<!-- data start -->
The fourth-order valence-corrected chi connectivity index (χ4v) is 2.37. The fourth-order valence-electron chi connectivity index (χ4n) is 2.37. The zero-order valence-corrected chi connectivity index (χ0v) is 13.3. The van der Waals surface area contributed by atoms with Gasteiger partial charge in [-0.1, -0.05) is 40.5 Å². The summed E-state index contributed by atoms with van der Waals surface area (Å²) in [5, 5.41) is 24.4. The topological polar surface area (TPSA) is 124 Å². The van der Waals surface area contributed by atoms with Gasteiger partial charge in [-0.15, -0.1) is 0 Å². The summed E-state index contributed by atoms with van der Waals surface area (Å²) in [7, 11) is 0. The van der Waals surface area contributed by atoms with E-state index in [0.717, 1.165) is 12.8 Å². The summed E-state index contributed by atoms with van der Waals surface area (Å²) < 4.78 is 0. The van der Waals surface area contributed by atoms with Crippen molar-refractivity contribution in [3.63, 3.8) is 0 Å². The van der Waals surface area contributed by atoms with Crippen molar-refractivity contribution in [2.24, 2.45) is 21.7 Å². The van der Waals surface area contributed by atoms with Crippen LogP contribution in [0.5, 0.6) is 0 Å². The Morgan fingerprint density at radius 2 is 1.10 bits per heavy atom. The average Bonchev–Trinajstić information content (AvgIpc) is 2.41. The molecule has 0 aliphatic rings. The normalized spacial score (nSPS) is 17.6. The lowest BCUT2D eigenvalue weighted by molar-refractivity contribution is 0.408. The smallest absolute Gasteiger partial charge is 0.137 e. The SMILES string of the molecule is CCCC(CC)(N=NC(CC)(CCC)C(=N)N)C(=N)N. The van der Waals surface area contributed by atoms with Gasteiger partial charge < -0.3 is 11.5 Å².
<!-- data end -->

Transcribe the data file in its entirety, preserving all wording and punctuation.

The fourth-order valence-corrected chi connectivity index (χ4v) is 2.37. The fourth-order valence-electron chi connectivity index (χ4n) is 2.37. The zero-order valence-corrected chi connectivity index (χ0v) is 13.3. The van der Waals surface area contributed by atoms with Gasteiger partial charge in [-0.1, -0.05) is 40.5 Å². The summed E-state index contributed by atoms with van der Waals surface area (Å²) in [5, 5.41) is 24.4. The topological polar surface area (TPSA) is 124 Å². The van der Waals surface area contributed by atoms with Gasteiger partial charge in [-0.15, -0.1) is 0 Å². The summed E-state index contributed by atoms with van der Waals surface area (Å²) in [7, 11) is 0. The van der Waals surface area contributed by atoms with E-state index in [0.717, 1.165) is 12.8 Å². The summed E-state index contributed by atoms with van der Waals surface area (Å²) < 4.78 is 0. The van der Waals surface area contributed by atoms with Crippen molar-refractivity contribution in [3.63, 3.8) is 0 Å². The van der Waals surface area contributed by atoms with Crippen molar-refractivity contribution in [2.24, 2.45) is 21.7 Å². The van der Waals surface area contributed by atoms with Crippen LogP contribution in [0.5, 0.6) is 0 Å². The Morgan fingerprint density at radius 2 is 1.10 bits per heavy atom. The average Bonchev–Trinajstić information content (AvgIpc) is 2.41. The molecule has 0 aliphatic rings. The normalized spacial score (nSPS) is 17.6. The lowest BCUT2D eigenvalue weighted by molar-refractivity contribution is 0.408. The smallest absolute Gasteiger partial charge is 0.137 e. The SMILES string of the molecule is CCCC(CC)(N=NC(CC)(CCC)C(=N)N)C(=N)N. The van der Waals surface area contributed by atoms with Gasteiger partial charge < -0.3 is 11.5 Å².